That’s why the list of the fruit of the Spirit in Galatians 5:22-23 is so remarkable. It’s countercultural. The early Christians who discovered this amazing presence of God within them were separated farther and farther from the corruption around them. They became a pariah to some, a witness to others. Either way, they were a statement that fallen flesh doesn’t have to reign. There is an incredibly worthwhile alternative.
That’s the role we play. That’s what Jesus meant when He told His disciples they were lights in the world and the salt of the earth. Though the fruits of the Spirit do in fact make us a pariah to some and a witness to others, in both cases we are a statement that fallen flesh doesn’t have to rule. Our culture can do with that knowledge whatever it wants: love us, hate us, try to explain us. Regardless, it needs to know: life in the Spirit of God is an alternative.
Displaying the Spirit is one of our primary functions in this world. Our job is to get self out of the way and let Him shine. Why? Because a dying world needs to know that its corruptions are not the norm. Our friends and relatives need to see that the ways of the world are not the ways of God. The status quo of the human rebellion simply must be challenged.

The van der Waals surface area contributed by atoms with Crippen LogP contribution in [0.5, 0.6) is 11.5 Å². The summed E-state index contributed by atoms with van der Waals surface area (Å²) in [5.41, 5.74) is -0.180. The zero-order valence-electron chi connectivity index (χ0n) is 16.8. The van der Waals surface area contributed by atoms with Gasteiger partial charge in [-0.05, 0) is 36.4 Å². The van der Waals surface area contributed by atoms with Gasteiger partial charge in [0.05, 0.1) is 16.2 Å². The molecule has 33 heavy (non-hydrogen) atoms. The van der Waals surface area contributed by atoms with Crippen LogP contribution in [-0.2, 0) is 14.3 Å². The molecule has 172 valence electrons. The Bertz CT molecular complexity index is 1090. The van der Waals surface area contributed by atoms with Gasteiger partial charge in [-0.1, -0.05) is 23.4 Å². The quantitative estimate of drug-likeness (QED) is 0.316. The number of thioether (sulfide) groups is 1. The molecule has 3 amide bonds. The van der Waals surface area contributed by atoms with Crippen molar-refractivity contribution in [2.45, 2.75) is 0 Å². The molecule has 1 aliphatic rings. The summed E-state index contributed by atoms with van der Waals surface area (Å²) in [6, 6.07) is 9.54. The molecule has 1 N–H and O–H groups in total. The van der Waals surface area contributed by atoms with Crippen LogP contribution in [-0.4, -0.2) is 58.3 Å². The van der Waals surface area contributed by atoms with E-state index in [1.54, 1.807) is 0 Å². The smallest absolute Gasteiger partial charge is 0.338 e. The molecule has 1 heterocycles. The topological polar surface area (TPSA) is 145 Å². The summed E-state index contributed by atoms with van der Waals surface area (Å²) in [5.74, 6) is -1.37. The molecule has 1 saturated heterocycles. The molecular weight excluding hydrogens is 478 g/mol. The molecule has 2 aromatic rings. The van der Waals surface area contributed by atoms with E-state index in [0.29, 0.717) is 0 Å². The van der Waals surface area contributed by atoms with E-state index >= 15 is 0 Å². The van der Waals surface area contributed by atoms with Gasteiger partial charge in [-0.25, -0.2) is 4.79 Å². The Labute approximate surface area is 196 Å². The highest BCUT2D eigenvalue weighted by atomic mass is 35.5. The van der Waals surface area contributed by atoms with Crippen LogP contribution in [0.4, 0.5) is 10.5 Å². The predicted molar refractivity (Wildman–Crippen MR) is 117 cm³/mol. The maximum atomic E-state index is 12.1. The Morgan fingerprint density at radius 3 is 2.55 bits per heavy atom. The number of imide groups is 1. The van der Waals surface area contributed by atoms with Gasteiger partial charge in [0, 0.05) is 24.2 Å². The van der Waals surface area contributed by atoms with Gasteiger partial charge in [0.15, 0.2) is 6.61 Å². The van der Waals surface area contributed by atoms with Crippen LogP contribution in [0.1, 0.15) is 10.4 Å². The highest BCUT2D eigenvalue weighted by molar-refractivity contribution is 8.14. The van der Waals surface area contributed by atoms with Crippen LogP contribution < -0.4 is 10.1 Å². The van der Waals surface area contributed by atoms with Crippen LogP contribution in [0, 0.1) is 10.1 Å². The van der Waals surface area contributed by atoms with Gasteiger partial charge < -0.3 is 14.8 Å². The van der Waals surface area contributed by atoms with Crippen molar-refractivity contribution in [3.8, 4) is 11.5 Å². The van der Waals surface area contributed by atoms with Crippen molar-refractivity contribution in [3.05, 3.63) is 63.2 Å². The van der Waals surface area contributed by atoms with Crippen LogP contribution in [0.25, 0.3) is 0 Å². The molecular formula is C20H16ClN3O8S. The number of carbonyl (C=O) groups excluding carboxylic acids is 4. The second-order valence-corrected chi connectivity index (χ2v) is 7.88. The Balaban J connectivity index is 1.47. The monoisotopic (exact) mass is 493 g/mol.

If you needed a mission in life, this is it: to be countercultural to the world, to be the evidence of your holy Companion, and to display a love the world needs to see.
They were filled with jealousy and talked abusively against what Paul was saying. (Acts 13:45)
For years, Israel had heard the stories: God bringing His people out of Egypt, guiding them to the land of promise, pruning the nation through kings and prophets, disciplining them for rebellion, and lavishing upon them promises of restoration in the last days. And what promises! These were no modest hopes, not by any means. They were predictions of ultimate fulfillment and of eternal peace and prosperity. Israel, it surely seemed, would be magnificently blessed.
That’s the context that Jesus’ ascent and the Holy Spirit’s descent burst into. The amazing things God was doing were clear indications that the fulfillment of promises past had come. The prophets were being proven right. The Kingdom was arriving in its glory.